CHARLOTTE, N.C. --Charlotte is closing out the year with the highest number of homicides in 25 years.

As of Thursday evening, there have been 86 homicides in the city in 2017.

Thursday afternoon, a new group called the Concerned Elders of the Black Community announced it was going to work to end the violence. The group was founded by Reverend James Barnett, a long-time Charlotte activist.

"Nobody can save us from us, but us," Barnett said.

Barnett pointed out that the majority of the deaths had been young African-American males killed by other young African-American men and it was time for the African-American community to step up and do something about it.

"Law enforcement can't do it alone, elected officials can't do it. If we don't get involved the murder rate will continue to increase," he said.

Barnett says that means organizing in communities like the Parkview neighborhood where Gwendolyn Brown Johnson and other residents formed their own neighborhood watch.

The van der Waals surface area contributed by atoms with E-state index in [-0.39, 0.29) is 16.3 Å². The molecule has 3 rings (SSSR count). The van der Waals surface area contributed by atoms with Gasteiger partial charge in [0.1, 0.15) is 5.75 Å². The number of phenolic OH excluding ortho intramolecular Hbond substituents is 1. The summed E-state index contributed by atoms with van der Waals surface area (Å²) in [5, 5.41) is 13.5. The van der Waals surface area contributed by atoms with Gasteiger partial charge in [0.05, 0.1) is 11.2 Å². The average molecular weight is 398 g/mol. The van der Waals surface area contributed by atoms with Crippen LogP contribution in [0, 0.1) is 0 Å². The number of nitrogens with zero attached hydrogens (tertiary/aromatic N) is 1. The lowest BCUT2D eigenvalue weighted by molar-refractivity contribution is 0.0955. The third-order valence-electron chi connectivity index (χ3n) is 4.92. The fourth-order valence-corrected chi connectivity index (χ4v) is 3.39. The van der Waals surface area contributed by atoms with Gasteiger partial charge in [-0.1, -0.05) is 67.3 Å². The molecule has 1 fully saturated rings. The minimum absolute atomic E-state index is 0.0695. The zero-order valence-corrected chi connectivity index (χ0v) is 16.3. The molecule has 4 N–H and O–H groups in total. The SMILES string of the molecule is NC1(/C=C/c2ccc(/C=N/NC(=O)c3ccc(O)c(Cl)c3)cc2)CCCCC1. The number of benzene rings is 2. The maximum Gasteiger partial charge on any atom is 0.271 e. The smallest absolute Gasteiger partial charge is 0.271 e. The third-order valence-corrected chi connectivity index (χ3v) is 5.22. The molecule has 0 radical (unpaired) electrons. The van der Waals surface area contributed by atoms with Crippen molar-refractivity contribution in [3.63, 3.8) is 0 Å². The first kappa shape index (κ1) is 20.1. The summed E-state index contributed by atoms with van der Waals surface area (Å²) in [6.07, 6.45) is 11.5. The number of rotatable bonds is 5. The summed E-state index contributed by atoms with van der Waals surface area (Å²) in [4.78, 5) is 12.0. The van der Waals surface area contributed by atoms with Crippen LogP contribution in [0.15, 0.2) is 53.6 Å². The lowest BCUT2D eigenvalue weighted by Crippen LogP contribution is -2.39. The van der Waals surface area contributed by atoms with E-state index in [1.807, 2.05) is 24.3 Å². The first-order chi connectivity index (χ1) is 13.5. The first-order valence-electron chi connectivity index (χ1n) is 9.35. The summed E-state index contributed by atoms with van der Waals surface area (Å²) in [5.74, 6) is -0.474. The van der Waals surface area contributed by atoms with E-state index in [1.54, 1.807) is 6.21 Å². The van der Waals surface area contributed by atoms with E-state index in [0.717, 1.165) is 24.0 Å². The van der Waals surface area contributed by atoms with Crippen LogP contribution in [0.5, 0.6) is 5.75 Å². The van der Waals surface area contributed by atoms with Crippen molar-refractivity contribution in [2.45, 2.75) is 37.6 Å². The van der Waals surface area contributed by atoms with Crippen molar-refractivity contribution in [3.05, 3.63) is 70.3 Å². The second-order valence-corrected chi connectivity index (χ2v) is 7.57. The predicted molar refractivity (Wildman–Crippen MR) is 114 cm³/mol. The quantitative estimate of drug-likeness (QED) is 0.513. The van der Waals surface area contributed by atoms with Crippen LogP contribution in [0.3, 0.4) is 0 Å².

They call police whenever they see something suspicious.

She says it means taking a stand.

"I have to," she said. "If I don't, somebody will take me and I have children I'm trying to raise."

Charlotte-Mecklenburg Police spokesperson Rob Tufano said the homicide rate is so high because in so many cases, people who have minor disputes or arguments aren't talking things out but rather are reaching for a gun

More than half of our homicide victims were between the ages of 18 and 34," Tufano said. "Young people who are senselessly losing their lives."